The center’s supporters in late August showed off its new offerings first with a ribbon-cutting and donor recognition followed by a community open house. The center is tucked in an area between West Main Street and McKaig Avenue.
The $3.8 million expansion project was built with donations of all amounts from $1 million by Pat and Thom Robinson of Troy and Upper Valley Medical Center to $500,000 and ongoing from Leib and Barbara Lurie of Troy to donations of all sizes from people in the community.
“We saw a lot of faith in our organization,” Carter said of the Legacy campaign during which the additional funding was raised.
The 21,803-square-foot addition includes a high school regulation gym, lobby/reception area, program/activity areas, kitchen/concession area, exercise room, storage and staff offices and work areas.
Space in the original center building, from 1939, will be used and refurbished over time.
The earlier building will be redone in the same color scheme as the new structure and have added wayfinding signage, modeled after the new building, said Carter, who has been at the center 10 years.
That building is being named The John and Caroline Spencer Building in honor of John Spencer, the then-president of Hobart Manufacturing and his wife. The Spencers led the planning, campaign and construction of the 1939 building.
Plans for continued use of that building include its popular pool and a 1939 stage for performing arts and other activities.
“The strong, ongoing legacy of Lincoln Community Center is truly remarkable,” Carter said. “I never cease to be amazed at how the organization has the ability to help and support so many people in so many different ways through good times and challenging times.”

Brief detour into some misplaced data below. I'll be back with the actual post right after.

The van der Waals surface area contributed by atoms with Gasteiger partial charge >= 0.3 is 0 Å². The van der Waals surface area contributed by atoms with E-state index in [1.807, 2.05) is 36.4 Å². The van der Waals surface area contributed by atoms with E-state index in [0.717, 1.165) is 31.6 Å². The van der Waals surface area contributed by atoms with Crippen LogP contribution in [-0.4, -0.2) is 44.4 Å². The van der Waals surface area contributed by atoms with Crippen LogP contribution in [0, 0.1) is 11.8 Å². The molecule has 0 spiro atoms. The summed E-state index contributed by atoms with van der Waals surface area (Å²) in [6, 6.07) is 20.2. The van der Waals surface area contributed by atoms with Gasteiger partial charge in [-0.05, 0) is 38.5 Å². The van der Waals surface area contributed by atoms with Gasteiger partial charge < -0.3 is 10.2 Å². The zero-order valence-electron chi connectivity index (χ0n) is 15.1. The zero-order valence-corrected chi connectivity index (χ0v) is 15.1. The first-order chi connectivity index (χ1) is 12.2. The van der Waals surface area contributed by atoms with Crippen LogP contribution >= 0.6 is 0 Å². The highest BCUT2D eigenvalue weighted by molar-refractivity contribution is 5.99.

A good example, he said, was the COVID-19 pandemic when the center was closed and programs suspended. But the center continue its work providing children and families food, health items, information and games and educational materials from a tent on the center’s grounds.
Late one morning recently, the center’s gymnasium was being used for pickle ball while a group of young people from a court community service program worked in the center’s outdoor garden.
The project also added parking along with more safety features, modern technology and an overall more efficient facility, Carter said.
MT Studios of Troy was the architect for the project and Level MB Construction served as general contractor.
The public campaign for the center was kicked off in early 2020. The center’s beginnings were in a one-room school built for African American children in the 1860s.
“This facility has served us well, but we are literally bursting at the seams,” Jim Daniel, the center Legacy campaign’s volunteer director, said during the 2020 kickoff.
The one-room school operated from 1865 to 1874. The school foundation and footprint exist today within the original center’s front wing.
The school was joined in the late 1930s by the 17,000-square-foot facility that has now been joined by the addition.
For more information on the Lincoln Community Center and its offerings, visit lcctroy.org or contact Shane Carter at 937-335-2715.
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